The most widely accepted proposed mechanism for how the gut microbiome worsens obesity and IR involves the impact of metabolic endotoxemia, specifically from microorganism-derived lipopolysaccharide (LPS). The LPS endotoxin is secreted from certain bacteria and has been shown to contribute to chronic underlying inflammation, thus driving the development of adiposity and IR [19]. Our findings are consistent with this mechanism, since the Cucumis group showed improved inflammatory status. The microbiota constituents and levels of inflammation were analyzed to test the hypothesized mechanism of the effects of Cucumis. Among the hundreds of microorganisms in the gut, the predominant phylum that has been linked to adiposity is Bacteroidetes [16], the most abundant phylum in the gut. Specifically, the proportion of Bacteroidetes has been shown to be decreased in obese individuals relative to lean individuals [20]. This proportion trend was also seen in our results; that is, the proportion of Bacteroidetes was reduced in control mice compared to normal mice. However, Cucumis administration significantly increased the percentage of Bacteroidetes relative to that of the control group. Another phylum discussed in the context of obesity is Firmicutes, the second most abundant phylum. In contrast to Bacteroidetes, the ratio of Firmicutes has been shown to be increased in obese individuals in several studies [2, 20]. However, unlike Bacteroidetes, which has been shown to be clearly decreased in obese individuals in most studies, it is still debated whether the proportion of Firmicutes is elevated in obese individuals. For instance, some studies did not find a significant difference in the proportion of Firmicutes between lean and obese individuals [21]. Our experimental study contributes information to this debate about the role of Firmicutes in obesity. We found that the proportion of Firmicutes was not elevated in the control group and was not altered by Cucumis treatment. In addition to these two phyla, the Actinobacteria ratio has been demonstrated to be altered in overweight individuals. In a microbiome study, the Actinobacteria proportion in the gut was shown to be increased in both genetically obese and high-fat-diet-induced obese mice [21]. Similarly, the proportion was reported to be higher in obese human adults than in the lean individuals [20]. We found that the Actinobacteria ratio was higher in the control group compared to the normal group and that Cucumis treatment decreased this proportion; these differences were all statistically significant. This finding agrees with the previous discovery that the phylum Actinobacteria is one of the most abundant phyla in the gut environment of obese individuals.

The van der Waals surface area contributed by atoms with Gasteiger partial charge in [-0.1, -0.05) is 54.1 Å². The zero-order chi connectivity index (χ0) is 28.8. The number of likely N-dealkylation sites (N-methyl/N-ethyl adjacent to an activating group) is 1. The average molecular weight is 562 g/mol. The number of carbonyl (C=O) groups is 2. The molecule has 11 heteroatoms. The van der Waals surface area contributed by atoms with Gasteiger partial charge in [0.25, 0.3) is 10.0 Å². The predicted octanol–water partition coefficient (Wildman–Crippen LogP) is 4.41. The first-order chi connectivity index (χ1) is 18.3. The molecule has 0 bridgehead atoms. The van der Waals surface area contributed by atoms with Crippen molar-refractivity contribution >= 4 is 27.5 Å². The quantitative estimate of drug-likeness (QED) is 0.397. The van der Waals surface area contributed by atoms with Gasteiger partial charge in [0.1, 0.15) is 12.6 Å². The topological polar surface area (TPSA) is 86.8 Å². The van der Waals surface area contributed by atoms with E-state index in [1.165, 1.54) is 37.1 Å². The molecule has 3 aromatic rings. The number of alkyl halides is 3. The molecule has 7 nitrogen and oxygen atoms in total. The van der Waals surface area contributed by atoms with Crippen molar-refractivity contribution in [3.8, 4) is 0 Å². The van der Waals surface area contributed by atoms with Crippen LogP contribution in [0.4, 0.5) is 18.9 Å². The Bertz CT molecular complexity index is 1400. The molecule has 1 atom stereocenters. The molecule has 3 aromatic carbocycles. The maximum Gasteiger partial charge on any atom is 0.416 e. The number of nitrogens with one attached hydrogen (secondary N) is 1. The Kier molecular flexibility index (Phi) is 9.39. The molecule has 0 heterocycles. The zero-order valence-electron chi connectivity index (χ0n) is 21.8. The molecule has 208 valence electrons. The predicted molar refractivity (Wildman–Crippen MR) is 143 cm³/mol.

Chronic inflammation mainly originates from adipose tissue [22]. Adipose tissue macrophages (ATMs) correlate with increased production of inflammatory molecules and are therefore a crucial factor in inflammation [7]. Macrophages exhibit either a proinflammatory or an anti-inflammatory phenotype and are classified into classically activated M1 and alternatively activated M2 macrophages. M1 macrophages secrete high levels of proinflammatory cytokines, such as tumor necrosis factor-α (TNF-α), interleukin-6 (IL-6), and IL-1β, and reactive oxygen species, causing inflammatory reactions. On the other hand, M2 macrophages secrete anti-inflammatory cytokines such as IL-10, transforming growth factor-β (TGF-β), and IL-4, thus blocking processes mediated by M1 macrophages [23]. We found that p.o. administration of Cucumis resulted in improved levels of inflammation with a significantly reduced total percentage of ATMs and a lower percentage of CD11C+ M1 macrophages, which also showed an increased percentage of CD206 M2 macrophages. Although levels of cytokines were not evaluated in this study, the lowered percentage of M1 macrophages obviously supposes the reduced level of inflammatory cytokines of TNF-α, IL-6, and IL-1β and an increased percentage of CD206+ M2 macrophages also suggesting the increased level of anti-inflammatory cytokines of IL-10, TGF-β, and IL-4. The tendency of decreased and elevated proportions of CD11+ and CD206 ATMs, respectively, might reflect a trend of cytokine expression being driven from M1 to M2 macrophages, thus ameliorating the inflammatory status in adipose tissue.